Eso es para locos. Esta generación... siempre inventando. These are the words I'd hear anytime I mentioned therapy or mental health growing up. As with most things throughout my life, my Dominican family believed that we could figure everything out at home, as long as we had each other, that would always be enough.
From a young age, like many children of immigrants, I learned resilience and the importance of building myself up calladita and working hard. But I also knew that this type of self-reliance and refusal to seek out professional help was based on something deeper, a level of deep mistrust in the medical community. I saw firsthand the embodiment of this apprehension in my father's disdain for doctors; this man never took a sick day, nor did I ever watch him walk into a hospital, except for my brother's appendectomy. Many Latinx people feel the same wariness toward the institutionalized healthcare, stemming from salient cases of mistreatment at the hands of the medical establishment, which has historically failed and misrepresented them — therapy and mental healthcare are viewed as part of this problem. "Even though not all therapists are medical doctors, we are part of the medical profession. We're seen in that umbrella for many Latinx folks," says licensed therapist Josie Rosario.
That figure-it-out mentality and medical mistrust stuck with me throughout my entire life. I endured my parent's divorce; having my face and body rated on a scorecard in multiple beauty pageants; and taking on 21 credits with two internships in one semester of college without adequate guidance, all on my own. I ended up with shingles at the age of 21 (though most common after the age of 50, the virus can also be triggered by stress) — but as long as no one saw me as weak, I was okay. It wasn't until I developed a skin-picking disorder called dermatillomania that I even considered therapy. Having to ask for help seemed, to me, like proof of my own weakness. So even though I walked away from one therapy appointment with a diagnosis that could have helped me overcome my dermatillomania, I never returned.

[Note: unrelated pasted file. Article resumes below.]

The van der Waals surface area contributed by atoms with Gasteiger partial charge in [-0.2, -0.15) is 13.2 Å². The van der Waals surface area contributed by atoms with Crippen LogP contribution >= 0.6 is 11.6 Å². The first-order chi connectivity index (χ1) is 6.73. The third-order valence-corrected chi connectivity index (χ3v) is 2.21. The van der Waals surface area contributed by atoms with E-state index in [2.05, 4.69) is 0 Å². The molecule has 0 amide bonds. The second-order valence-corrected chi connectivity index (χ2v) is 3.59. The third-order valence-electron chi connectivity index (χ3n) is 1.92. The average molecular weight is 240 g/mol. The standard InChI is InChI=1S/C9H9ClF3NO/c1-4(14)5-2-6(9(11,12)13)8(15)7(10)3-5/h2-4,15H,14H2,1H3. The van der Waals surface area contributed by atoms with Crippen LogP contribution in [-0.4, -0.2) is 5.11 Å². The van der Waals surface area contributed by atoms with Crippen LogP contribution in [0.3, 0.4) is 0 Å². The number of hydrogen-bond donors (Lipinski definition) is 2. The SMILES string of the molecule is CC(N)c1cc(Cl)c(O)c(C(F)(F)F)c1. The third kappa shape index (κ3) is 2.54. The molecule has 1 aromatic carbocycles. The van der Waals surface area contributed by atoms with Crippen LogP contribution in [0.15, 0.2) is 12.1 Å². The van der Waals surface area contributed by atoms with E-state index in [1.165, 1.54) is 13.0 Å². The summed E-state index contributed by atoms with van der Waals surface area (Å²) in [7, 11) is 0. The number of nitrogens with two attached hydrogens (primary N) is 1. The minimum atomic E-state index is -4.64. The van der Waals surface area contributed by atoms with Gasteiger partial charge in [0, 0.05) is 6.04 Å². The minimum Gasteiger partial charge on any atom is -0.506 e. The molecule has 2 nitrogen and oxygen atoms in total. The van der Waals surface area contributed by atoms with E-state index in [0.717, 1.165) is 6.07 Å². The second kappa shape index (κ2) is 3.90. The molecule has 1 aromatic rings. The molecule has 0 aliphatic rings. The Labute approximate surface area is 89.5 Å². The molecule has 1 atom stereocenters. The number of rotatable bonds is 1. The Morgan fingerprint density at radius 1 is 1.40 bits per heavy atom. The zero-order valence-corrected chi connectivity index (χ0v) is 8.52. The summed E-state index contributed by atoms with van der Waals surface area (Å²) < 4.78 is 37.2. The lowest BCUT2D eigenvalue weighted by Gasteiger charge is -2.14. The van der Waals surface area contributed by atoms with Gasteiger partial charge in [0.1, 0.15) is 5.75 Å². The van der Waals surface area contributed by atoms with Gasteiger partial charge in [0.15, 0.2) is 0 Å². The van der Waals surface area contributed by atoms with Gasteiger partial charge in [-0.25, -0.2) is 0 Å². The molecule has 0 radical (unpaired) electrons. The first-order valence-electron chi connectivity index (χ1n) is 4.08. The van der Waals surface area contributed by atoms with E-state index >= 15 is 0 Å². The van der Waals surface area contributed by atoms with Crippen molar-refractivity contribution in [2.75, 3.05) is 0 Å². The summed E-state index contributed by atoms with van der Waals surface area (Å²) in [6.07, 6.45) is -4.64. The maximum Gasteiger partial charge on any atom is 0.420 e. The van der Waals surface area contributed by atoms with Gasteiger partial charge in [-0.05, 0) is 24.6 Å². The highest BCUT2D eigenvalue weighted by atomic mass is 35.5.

It wasn't until the world went into lockdown for the COVID-19 pandemic that my mental health reached a breaking point. Although I had the privilege of working from home, I had difficulty coping with this new level of anxiety and constant worry. Then, a racial reckoning ignited — which had me reflecting and unpacking the anti-Blackness embedded in my upbringing and cultural DNA. At that point, I felt a sense of urgency to look into therapy again.
After hearing excellent reviews about a particular Latinx therapist, I immediately inquired and began seeing them over Zoom last May. The level of awareness and self-development that I gained after just a few weeks of sessions was life-changing — so much so that I also signed up for a therapy group for women of color, founded by my therapist. People around me began to recognize my new attitude and asked what I was doing differently in my life. Still, I held onto my cultural stigmas; rather than opening up about going to therapy, I credited "walks around the neighborhood" for my calmer and more optimistic demeanor. It wasn't until other Latinx folks around me — including my family members, friends, and familiar faces online — started opening up about therapy on their social media pages that I realized I was not alone, and started sharing my experience too.
To some extent, the fact that more people were talking about therapy during the pandemic was simply a reflection of the fact that more people were going to therapy during the pandemic. Rosario closed down her client waitlist after it reached 100 sign-ups in three months. Mental health platform Therapy for Latinx garnered over 20,000 followers last summer, according to founder Brandie Carlos. Juan B. Pena, PhD, a licensed clinical social worker, maxed out his schedule with the incoming flood of Latinx solo and couple clients once the pandemic started.
The professionals weren’t surprised by this increase in demand, even taking into account deeply ingrained cultural stigmas against therapy. Work, family, and community are core values of many Latinx people, and the pandemic challenged those foundational cultural pillars. People were grappling with "increased social isolation, loss of employment, moving back home with parents, relationship breakups, lack of self-care activities, and family members dying from COVID. Not surprisingly, this has led to an increase in depression and anxiety for them," Dr. Pena says. Latinx communities in particular faced disproportionate health and economic impacts from COVID-19, including significant losses in employment and a higher proportion of hospitalizations.